It can be hard for people who have had an upper limb amputated to learn to use a new prosthesis, but learning from a fellow amputee can make it a little easier.
Most people usually learn by watching a non-amputee demonstrate the device during physical therapy and rehabilitation sessions. But a new study that measured arm movements and analyzed brain patterns shows that people do better when they learn from someone who looks like them.
“We wanted to see if there was something we could improve in therapy that helps amputees—something to refresh the rehab,” says Lewis Wheaton, associate professor and director of the Cognitive Motor Control Lab at Georgia Institute of Technology. “If people with a prosthesis can’t figure it out in the first three days, they tend to give up.”
Prior research found that as many as 75 percent of amputees consider their prosthesis to be primarily aesthetic, and 33 percent reject the device because it’s not practical. Poor training and a bad first experience are often listed as reasons they eventually quit wearing the device.
In the study, published in the journal Neurorehabilitation and Neural Repair, participants wore an elbow-to-hand prosthesis (a split hook device) with movement sensors embedded onto the elbow. The device was designed to limit forearm and wrist movement. They also wore an EEG cap on their heads.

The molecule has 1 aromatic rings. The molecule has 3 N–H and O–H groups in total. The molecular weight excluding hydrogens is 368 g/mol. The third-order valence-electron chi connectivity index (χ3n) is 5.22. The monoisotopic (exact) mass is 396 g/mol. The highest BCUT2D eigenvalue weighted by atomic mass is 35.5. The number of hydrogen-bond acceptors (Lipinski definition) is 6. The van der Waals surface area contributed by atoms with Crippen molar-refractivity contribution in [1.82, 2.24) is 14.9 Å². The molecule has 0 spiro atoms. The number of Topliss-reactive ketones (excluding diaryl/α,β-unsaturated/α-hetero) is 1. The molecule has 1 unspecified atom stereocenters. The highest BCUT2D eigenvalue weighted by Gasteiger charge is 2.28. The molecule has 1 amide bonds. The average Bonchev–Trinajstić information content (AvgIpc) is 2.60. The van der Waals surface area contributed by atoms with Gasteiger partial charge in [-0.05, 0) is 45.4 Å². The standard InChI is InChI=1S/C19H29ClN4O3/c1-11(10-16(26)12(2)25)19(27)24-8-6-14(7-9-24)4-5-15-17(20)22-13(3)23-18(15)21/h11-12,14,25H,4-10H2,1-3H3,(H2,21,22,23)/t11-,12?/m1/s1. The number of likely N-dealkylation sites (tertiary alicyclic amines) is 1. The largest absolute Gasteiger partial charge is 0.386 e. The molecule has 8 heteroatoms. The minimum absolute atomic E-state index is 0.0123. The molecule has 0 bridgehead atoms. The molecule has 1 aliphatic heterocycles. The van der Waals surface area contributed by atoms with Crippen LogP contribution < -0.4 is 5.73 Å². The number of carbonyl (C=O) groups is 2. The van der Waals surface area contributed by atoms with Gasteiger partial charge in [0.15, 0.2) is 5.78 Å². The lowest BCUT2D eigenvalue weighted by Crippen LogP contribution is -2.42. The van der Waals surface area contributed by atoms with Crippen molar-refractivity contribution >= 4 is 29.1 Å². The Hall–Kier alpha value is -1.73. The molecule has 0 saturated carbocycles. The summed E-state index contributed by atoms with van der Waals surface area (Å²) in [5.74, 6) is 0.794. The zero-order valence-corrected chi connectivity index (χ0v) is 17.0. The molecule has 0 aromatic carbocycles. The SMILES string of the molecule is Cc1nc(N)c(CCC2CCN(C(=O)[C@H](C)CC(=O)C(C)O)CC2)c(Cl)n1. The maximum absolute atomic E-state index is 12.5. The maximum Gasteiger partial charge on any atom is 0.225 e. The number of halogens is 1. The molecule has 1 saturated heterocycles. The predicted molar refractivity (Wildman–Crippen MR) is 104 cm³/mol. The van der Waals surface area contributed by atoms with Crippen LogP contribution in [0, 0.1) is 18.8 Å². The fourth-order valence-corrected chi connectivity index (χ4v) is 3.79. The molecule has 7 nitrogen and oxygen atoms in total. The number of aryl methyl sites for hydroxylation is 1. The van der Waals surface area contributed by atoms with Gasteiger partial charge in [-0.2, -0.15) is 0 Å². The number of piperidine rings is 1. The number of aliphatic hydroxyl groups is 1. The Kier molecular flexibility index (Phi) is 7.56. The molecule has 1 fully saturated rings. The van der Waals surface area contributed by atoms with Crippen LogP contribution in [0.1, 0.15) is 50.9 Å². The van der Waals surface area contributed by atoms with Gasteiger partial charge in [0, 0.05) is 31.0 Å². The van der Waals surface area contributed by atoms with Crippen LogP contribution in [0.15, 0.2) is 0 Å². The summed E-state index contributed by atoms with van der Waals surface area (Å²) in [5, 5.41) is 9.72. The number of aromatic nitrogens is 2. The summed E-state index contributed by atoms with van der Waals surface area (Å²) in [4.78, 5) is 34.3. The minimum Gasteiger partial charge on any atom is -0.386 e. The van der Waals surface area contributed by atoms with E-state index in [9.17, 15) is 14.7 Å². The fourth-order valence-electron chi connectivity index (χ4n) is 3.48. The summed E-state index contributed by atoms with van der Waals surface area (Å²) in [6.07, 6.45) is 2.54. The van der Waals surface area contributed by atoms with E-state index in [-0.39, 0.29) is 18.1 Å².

On the first day, participants tried various tasks (rotating a block, flipping a spatula, writing) with the device. For the next three days, they watched 30-second videos of someone demonstrating the same tasks. The person on video either wore the same device or didn’t wear anything on their arm. On the fifth day, participants tried each task again.
“Those who watched a matched-limb participant did significantly better after three days of training,” Wheaton says. “Their arm movements were more consistent and fluid when they repeated the task. Those who only watched someone without a prosthesis didn’t improve at all.”
Just as important were the different brain patterns between the two groups. As people watched someone wearing a prosthesis, areas of the brain involved with motor planning were most active. For those watching an able-bodied person, the brain’s visual areas were most dominant.
“When amputees watch someone without a prosthesis, it seems that their brain is more concerned with what it’s seeing, rather than concentrating on how to actually do the task,” Wheaton says.
The current study only included non-amputees watching videos, although Wheaton is now repeating it with amputees. Additional next steps will attempt to determine whether the same results are consistent with different types of prostheses for other parts of the body.
Source: Georgia Tech